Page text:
Earlier today, the Institute of Supply Management (ISM) announced that its Purchasing Managers' Index fell for the third month in a row, indicating manufacturing activity is continuing to slow. Specifically, the ISM's manufacturing index fell to 52.0 in September, from 52.9 in August and 53.8 in July.
This latest report on the manufacturing sector follows a report last week from the U.S. Department of Commerce, which revealed that capital goods orders declined 4.4 percent during August, as compared to the same period a year ago.
As I mentioned in an article last Thursday titled Economic Indicators Still Point to Falling Stock Prices, a slowdown in the industrial sector may be the last shoe to drop before economic growth in the U.S. comes to a screaming halt.
Although the U.S. economy has thus far held up quite well in spite of the ongoing housing slump, my research suggests the recent slowdown in non-residential construction spending, accompanied by the slowing manufacturing sector, will lead to a big drop in economic growth over the coming months.
As you can see in the chart below, the last time non-residential construction spending fell sharply, the S&P 500 declined 37 percent. And, while this important component of the economy has continued to grow over the past year, construction activity in the non-residential sector clearly topped out last August and has slowed significantly over the past three months.
Meanwhile, the chart below shows how stock prices in general have historically responded to slowdowns in the manufacturing sector.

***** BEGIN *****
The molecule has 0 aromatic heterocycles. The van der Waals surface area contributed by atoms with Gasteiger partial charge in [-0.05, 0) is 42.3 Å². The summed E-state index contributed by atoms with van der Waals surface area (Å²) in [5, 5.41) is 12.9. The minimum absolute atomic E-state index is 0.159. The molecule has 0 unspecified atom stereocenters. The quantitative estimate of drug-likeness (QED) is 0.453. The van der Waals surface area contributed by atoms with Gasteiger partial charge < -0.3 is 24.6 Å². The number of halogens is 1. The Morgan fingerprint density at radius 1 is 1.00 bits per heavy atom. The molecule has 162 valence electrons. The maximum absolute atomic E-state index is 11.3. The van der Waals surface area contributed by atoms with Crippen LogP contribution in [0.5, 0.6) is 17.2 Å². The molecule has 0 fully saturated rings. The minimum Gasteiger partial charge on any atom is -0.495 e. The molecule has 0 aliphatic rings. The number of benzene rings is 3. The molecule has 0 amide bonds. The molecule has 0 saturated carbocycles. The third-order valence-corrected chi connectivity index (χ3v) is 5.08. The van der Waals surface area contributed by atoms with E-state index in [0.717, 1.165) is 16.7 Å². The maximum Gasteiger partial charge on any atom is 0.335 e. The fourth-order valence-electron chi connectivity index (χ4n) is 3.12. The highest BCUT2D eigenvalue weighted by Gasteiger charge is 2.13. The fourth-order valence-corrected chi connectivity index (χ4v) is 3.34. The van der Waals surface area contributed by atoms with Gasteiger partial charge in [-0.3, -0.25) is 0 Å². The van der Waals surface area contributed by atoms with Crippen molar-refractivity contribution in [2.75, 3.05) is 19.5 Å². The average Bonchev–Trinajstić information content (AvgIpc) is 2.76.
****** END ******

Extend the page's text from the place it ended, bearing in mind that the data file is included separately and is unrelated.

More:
Yet, stock prices rallied sharply today on speculation that the Fed will continue to cut short-term interest rates in response to the slowing manufacturing sector.
While further rate cuts are of course a possibility, I urge you to note that the Fed is just as concerned about inflationary pressures as it is about a slowing economy. And, with the U.S. dollar continuing to fall against other world currencies, and commodity prices continuing to rise, my research suggests that the Fed won't lower interest rates again at its next meeting on October 31. I therefore continue to warn you not to get overly excited about the recent increases in stock prices.
And, although the Dow Jones Industrial Average broke out to a new all-time high today, both the S&P 500 and the Russell 2000 are still significantly below previous highs.
Meanwhile, trading volume has been rather light over the past two weeks and the increases in the major stock market indexes have lacked broad participation; only a minimal number of stocks have been responsible for the advances in the market averages. Historically, whenever fewer and fewer stocks participated in stock market rallies, stocks usually declined precipitously over the following months.
So, I continue to recommend you ignore the recent rally in the Dow Industrials. The housing slump and subprime debacle is far from over, the manufacturing sector is slowing, non-residential construction spending looks as if it's headed lower over the coming months, and consumer spending will likely decline significantly in the months ahead.
Plus, even if the Fed were to try to stimulate economic growth by continuing to lower interest rates, my research strongly indicates it will be unsuccessful in preventing an economic slowdown. Much worse, further rate hikes would only add to already significant inflationary pressures.
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